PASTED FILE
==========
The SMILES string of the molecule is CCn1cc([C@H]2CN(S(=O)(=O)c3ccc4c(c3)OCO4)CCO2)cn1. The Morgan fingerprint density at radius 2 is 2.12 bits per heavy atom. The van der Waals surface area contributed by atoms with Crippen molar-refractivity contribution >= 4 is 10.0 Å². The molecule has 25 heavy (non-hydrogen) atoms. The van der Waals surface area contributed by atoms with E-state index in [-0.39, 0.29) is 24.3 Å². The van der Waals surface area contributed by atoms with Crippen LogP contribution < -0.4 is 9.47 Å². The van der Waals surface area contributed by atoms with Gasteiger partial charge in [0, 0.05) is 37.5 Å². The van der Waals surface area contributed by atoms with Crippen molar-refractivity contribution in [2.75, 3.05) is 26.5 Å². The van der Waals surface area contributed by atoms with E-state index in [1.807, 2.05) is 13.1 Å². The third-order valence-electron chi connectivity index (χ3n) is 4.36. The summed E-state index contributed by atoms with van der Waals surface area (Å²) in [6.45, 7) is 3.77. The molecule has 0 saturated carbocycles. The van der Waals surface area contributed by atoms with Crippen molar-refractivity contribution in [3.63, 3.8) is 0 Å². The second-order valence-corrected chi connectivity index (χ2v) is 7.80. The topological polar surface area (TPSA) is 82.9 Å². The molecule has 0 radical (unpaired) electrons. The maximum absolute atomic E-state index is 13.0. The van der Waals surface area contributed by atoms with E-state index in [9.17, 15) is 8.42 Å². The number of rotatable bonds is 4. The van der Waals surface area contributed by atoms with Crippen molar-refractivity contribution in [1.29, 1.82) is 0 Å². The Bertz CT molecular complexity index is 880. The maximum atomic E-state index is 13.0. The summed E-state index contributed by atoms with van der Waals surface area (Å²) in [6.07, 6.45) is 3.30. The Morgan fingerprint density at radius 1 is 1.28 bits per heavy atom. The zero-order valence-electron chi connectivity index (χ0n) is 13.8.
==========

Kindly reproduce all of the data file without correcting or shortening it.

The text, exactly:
The SMILES string of the molecule is CCn1cc([C@H]2CN(S(=O)(=O)c3ccc4c(c3)OCO4)CCO2)cn1. The Morgan fingerprint density at radius 2 is 2.12 bits per heavy atom. The van der Waals surface area contributed by atoms with Crippen molar-refractivity contribution >= 4 is 10.0 Å². The molecule has 25 heavy (non-hydrogen) atoms. The van der Waals surface area contributed by atoms with E-state index in [-0.39, 0.29) is 24.3 Å². The van der Waals surface area contributed by atoms with Crippen LogP contribution < -0.4 is 9.47 Å². The van der Waals surface area contributed by atoms with Gasteiger partial charge in [0, 0.05) is 37.5 Å². The van der Waals surface area contributed by atoms with Crippen molar-refractivity contribution in [2.75, 3.05) is 26.5 Å². The van der Waals surface area contributed by atoms with E-state index in [1.807, 2.05) is 13.1 Å². The third-order valence-electron chi connectivity index (χ3n) is 4.36. The summed E-state index contributed by atoms with van der Waals surface area (Å²) in [6.45, 7) is 3.77. The molecule has 0 saturated carbocycles. The van der Waals surface area contributed by atoms with Crippen molar-refractivity contribution in [3.63, 3.8) is 0 Å². The second-order valence-corrected chi connectivity index (χ2v) is 7.80. The topological polar surface area (TPSA) is 82.9 Å². The molecule has 0 radical (unpaired) electrons. The maximum absolute atomic E-state index is 13.0. The van der Waals surface area contributed by atoms with E-state index in [9.17, 15) is 8.42 Å². The number of rotatable bonds is 4. The van der Waals surface area contributed by atoms with Crippen molar-refractivity contribution in [1.29, 1.82) is 0 Å². The Bertz CT molecular complexity index is 880. The maximum atomic E-state index is 13.0. The summed E-state index contributed by atoms with van der Waals surface area (Å²) in [6.07, 6.45) is 3.30. The Morgan fingerprint density at radius 1 is 1.28 bits per heavy atom. The zero-order valence-electron chi connectivity index (χ0n) is 13.8.